"Pilot" Tribe In Oregon Not Concerned Over Land Buyback Setback

Nov 2, 2016

A federal program that aims to return land on Indian reservations to tribal control is expected to run short.  But at least one Oregon tribe says it’s unlikely to be affected.  KLCC’S Brian Bull reports.  

Tipis at an Oregon pow-wow, 2007.
Credit Flickr.com's Edson Martins.


Under a 2009 settlement, the Obama Administration is spending $1.6 billion to buy parcels of land with multiple owners, and transfer them to tribal governments.  But an Interior Department report says when the money runs out in 2022, over 4 million eligible acres will remain.

Chuck Sams is spokesman for the Confederated Tribes of the Umatilla Indian Reservation.  He says they were the prototype for breaking up communal lands for individual ownership, back in 1885. 

Chuck Sams, spokesman for the Confederated Tribes of the Umatilla Indian Reservation.
Credit Confederated Tribes of the Umatilla Indian Reservation.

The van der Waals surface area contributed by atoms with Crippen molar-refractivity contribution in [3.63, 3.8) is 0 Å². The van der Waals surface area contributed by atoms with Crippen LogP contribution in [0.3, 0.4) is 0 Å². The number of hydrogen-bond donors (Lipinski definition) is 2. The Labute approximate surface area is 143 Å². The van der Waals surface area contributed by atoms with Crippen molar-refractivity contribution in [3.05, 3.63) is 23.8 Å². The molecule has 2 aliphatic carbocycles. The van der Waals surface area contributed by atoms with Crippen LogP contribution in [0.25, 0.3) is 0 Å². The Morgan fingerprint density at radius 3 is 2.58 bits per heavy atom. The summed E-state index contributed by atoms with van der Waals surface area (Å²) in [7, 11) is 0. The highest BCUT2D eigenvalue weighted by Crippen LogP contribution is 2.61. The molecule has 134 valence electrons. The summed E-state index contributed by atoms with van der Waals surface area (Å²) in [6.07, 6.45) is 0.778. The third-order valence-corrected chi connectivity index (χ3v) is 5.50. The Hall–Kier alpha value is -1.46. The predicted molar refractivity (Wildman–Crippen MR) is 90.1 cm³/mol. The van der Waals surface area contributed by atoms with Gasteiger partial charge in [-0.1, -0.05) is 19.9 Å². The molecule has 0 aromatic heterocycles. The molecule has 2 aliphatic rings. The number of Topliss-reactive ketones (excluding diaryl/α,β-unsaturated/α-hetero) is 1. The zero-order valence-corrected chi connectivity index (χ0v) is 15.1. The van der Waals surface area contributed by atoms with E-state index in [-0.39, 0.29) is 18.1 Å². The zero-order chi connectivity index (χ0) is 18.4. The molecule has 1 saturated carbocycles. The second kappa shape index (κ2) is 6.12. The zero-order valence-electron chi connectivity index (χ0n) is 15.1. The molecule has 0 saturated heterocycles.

“The Slater Act, which predated the Dawes Act by two years – was used as an example of how to break up reservations into checkerboard ownership," explains Sams.

"So we were one of the first tribes to negotiate and come into agreement with the Department of Interior on the land buyback program and it’s actually been very successful here on the Umatilla Indian Reservation.” 

Sams says 87 percent of tribal members have positively responded, giving 10,000 acres of land back to tribal stewardship. 

Backers hope Congress will make the program permanent, which would enable more land purchases.

Another Oregon tribe, the Confederated Tribes of Warm Springs was contacted for this story, but did not respond by deadline.

Disclosure:  KLCC reporter Brian Bull is a member of Idaho’s Nez Perce tribe, which is involved with the buyback program.